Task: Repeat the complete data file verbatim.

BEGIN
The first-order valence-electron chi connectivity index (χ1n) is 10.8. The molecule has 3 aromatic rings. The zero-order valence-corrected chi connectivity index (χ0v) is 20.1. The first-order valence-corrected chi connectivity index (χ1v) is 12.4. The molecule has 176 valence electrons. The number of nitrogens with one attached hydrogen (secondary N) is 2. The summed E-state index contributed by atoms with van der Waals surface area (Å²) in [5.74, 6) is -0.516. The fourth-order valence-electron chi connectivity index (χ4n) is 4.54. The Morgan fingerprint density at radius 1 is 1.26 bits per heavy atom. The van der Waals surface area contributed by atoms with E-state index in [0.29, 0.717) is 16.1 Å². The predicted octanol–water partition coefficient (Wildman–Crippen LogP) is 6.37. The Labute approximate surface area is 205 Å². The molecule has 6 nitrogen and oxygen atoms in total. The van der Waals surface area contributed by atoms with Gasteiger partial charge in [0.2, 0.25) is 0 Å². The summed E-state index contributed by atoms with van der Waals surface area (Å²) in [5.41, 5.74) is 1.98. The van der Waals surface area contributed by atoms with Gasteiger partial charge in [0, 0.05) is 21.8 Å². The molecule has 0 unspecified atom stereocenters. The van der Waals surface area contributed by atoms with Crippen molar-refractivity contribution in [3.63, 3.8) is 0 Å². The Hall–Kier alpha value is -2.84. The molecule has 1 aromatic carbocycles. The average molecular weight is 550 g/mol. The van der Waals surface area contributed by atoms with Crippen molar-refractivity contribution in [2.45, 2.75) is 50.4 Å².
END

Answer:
The first-order valence-electron chi connectivity index (χ1n) is 10.8. The molecule has 3 aromatic rings. The zero-order valence-corrected chi connectivity index (χ0v) is 20.1. The first-order valence-corrected chi connectivity index (χ1v) is 12.4. The molecule has 176 valence electrons. The number of nitrogens with one attached hydrogen (secondary N) is 2. The summed E-state index contributed by atoms with van der Waals surface area (Å²) in [5.74, 6) is -0.516. The fourth-order valence-electron chi connectivity index (χ4n) is 4.54. The Morgan fingerprint density at radius 1 is 1.26 bits per heavy atom. The van der Waals surface area contributed by atoms with E-state index in [0.29, 0.717) is 16.1 Å². The predicted octanol–water partition coefficient (Wildman–Crippen LogP) is 6.37. The Labute approximate surface area is 205 Å². The molecule has 6 nitrogen and oxygen atoms in total. The van der Waals surface area contributed by atoms with Gasteiger partial charge in [0.2, 0.25) is 0 Å². The summed E-state index contributed by atoms with van der Waals surface area (Å²) in [5.41, 5.74) is 1.98. The van der Waals surface area contributed by atoms with Gasteiger partial charge in [0, 0.05) is 21.8 Å². The molecule has 0 unspecified atom stereocenters. The van der Waals surface area contributed by atoms with Crippen molar-refractivity contribution in [3.63, 3.8) is 0 Å². The Hall–Kier alpha value is -2.84. The molecule has 1 aromatic carbocycles. The average molecular weight is 550 g/mol. The van der Waals surface area contributed by atoms with Crippen molar-refractivity contribution in [2.45, 2.75) is 50.4 Å².